The digital age has changed the way people view communication and commerce. In a world where interaction and trade are easier than ever to accomplish, everything from banking to transportation is being affected. From moves to decentralized platforms to a trend for turning everything toward online functionality, more industries are beginning to change. But certain developments must work for their right to exist.
The recent emergence of an online vision test startup has changed the way many are looking at eye exams – and medical care in general. Opternative, an online startup, is making waves in the health-tech industry by giving users the option of getting an eye exam – without leaving their home. But the promising company is battling regulators for the right to operate in South Carolina.
Optometrists have called the website unsafe and unproven. The Chicago Tribune notes that this Chicago startup has a website that allows users to self-perform an eye exam for $40 – and they’ve been fighting legal battles for months.
The test results then generate a corrective prescription. While Opternative currently operates in 39 states, recent laws in Georgia, Indiana, and now South Carolina prohibit users from taking advantage of this option at the behest of lobbying. Both local groups and The American Optometric Association have been vocal about their disapproval of Opternative’s business model.
But the startup continues to battle for their right to operate, namely in opposition to a legal measure in the state’s Eye Care Consumer Protection Law. This provision states that vision tests may not be based entirely on refractive data or an automated testing device. The purported meaning of this mandate is to protect public health and to stop individuals from getting results which are less than optimal.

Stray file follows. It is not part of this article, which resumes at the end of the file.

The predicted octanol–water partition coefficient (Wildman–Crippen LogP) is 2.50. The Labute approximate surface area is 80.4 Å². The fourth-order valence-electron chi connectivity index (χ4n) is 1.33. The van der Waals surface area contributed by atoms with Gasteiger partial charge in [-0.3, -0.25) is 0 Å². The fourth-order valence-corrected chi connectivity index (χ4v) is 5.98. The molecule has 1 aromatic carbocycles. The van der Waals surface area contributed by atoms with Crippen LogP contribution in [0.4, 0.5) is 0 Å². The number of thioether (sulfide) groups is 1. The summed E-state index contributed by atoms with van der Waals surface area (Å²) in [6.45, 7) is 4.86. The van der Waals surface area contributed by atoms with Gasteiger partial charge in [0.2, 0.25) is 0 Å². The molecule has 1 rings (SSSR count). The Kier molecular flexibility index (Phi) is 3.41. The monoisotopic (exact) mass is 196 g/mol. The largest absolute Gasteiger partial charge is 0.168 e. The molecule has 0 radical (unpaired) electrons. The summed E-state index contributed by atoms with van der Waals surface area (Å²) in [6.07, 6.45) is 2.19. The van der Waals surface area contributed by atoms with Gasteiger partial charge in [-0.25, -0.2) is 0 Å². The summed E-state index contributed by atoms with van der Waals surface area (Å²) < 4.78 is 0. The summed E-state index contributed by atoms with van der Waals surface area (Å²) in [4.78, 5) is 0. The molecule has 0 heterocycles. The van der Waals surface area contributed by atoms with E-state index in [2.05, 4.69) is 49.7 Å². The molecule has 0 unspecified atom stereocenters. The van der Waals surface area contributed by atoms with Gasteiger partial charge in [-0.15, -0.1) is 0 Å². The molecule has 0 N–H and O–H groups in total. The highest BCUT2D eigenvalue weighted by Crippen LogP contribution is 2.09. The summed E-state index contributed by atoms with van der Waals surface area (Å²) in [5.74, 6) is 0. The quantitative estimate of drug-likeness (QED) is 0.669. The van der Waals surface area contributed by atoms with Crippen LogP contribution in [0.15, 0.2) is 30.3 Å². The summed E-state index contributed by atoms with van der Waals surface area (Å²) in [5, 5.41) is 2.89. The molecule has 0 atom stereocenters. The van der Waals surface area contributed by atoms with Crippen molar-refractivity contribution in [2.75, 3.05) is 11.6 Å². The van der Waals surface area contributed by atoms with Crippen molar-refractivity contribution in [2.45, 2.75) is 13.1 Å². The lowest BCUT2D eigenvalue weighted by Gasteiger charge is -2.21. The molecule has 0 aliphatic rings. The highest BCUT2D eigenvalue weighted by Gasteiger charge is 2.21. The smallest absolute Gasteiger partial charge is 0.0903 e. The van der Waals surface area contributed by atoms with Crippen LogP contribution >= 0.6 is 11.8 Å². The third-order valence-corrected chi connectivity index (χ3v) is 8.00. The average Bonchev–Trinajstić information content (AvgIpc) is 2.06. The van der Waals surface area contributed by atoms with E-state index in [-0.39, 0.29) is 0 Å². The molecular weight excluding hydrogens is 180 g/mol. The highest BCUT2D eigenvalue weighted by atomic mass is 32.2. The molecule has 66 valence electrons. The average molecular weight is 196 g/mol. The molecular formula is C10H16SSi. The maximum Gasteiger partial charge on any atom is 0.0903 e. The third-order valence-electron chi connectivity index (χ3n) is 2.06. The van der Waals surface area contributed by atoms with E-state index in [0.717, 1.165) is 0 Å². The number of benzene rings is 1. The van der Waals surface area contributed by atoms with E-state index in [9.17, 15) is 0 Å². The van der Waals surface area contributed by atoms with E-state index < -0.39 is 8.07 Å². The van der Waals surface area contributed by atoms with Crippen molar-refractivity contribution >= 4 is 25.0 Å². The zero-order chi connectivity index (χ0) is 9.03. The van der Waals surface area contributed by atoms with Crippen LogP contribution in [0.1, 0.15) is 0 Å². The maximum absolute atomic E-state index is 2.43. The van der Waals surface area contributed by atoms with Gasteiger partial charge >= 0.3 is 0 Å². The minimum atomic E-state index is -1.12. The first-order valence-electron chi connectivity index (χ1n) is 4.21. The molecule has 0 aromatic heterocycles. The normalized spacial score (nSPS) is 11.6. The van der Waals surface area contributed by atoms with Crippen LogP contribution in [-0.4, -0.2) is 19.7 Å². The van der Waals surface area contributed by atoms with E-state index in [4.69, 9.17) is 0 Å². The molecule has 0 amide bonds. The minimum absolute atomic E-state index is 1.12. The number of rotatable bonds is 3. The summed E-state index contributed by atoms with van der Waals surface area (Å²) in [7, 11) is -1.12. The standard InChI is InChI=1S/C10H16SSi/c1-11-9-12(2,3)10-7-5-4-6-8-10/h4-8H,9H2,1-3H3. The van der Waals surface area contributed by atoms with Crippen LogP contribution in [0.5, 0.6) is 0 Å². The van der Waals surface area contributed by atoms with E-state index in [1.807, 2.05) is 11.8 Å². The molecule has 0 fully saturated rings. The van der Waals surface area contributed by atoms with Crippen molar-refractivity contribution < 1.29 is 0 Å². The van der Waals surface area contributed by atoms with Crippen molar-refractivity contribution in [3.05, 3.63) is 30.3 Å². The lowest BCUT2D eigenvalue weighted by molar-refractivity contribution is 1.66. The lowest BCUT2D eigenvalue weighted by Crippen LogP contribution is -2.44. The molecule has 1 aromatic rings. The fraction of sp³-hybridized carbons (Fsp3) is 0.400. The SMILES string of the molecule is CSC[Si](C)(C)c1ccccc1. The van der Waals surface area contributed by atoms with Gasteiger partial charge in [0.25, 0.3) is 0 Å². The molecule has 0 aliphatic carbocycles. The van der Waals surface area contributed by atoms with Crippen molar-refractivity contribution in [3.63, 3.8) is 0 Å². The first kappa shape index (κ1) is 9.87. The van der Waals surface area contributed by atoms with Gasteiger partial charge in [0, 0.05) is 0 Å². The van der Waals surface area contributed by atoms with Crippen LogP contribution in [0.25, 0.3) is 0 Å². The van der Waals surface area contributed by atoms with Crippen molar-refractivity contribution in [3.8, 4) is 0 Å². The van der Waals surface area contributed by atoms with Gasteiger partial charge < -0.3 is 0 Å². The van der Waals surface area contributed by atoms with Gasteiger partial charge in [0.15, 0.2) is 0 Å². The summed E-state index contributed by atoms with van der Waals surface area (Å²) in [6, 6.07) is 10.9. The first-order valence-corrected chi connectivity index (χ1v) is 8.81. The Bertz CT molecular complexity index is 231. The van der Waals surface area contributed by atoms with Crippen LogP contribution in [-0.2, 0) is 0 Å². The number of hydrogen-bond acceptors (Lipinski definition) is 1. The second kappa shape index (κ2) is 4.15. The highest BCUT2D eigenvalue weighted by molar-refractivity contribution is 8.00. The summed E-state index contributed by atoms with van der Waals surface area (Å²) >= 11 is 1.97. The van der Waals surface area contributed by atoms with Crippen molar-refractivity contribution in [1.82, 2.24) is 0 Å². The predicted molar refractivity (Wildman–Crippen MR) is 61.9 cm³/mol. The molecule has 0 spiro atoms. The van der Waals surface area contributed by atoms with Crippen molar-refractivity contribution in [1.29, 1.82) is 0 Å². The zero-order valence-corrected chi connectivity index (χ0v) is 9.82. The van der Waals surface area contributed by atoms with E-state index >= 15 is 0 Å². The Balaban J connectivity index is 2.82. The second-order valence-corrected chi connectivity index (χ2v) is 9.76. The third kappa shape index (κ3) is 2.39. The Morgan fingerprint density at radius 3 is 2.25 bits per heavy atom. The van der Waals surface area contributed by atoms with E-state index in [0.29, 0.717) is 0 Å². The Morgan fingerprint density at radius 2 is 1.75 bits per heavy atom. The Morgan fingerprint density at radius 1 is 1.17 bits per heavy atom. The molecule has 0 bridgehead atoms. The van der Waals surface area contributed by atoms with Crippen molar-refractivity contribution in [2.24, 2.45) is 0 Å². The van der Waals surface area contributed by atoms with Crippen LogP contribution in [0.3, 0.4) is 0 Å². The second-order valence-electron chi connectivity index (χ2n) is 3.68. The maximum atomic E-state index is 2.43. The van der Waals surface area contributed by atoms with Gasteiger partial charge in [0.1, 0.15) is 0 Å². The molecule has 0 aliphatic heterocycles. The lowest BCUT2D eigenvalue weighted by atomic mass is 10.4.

But Opternative has found an alley in the libertarian law firm Institute for Justice. The organization has helped the health-tech startup file a lawsuit in South Carolina on the basis that this law violates the creators right to make an honest living. Many of those who are in favor of banning the site maintain that they are concerned about public health issues and the widespread effects of diminished vision being undiagnosed (or diagnosed improperly).
However, others view this type of legislative action as nothing more than a protectionist mechanism to prop up an optometry model that many consider to be outdated. Centralized locations are often slow to respond to a customer’s needs if they are the only facility in the area. In addition, costs can be higher and there may be complications with insurance.
This is in addition to the fact that evidence suggests Opternative’s results are accurate. All results are reviewed by a specialist, and the business model has proven to be a popular choice in nearly 80% of US states. While many have spoken highly of the service, the company continues to battle against legal blockades.
Though the startup has cited studies which show its efficiency, regulators seem uninterested in budging. While the website acknowledges that a more comprehensive exam can only be found at an optometrists office, doctors and public health officials maintain that a comprehensive exam can help catch early issues and signs of diseases which affect the eyes.
The startup plans to continue their battle in court, with hopes of eventually offering this option to individuals in all 50 states.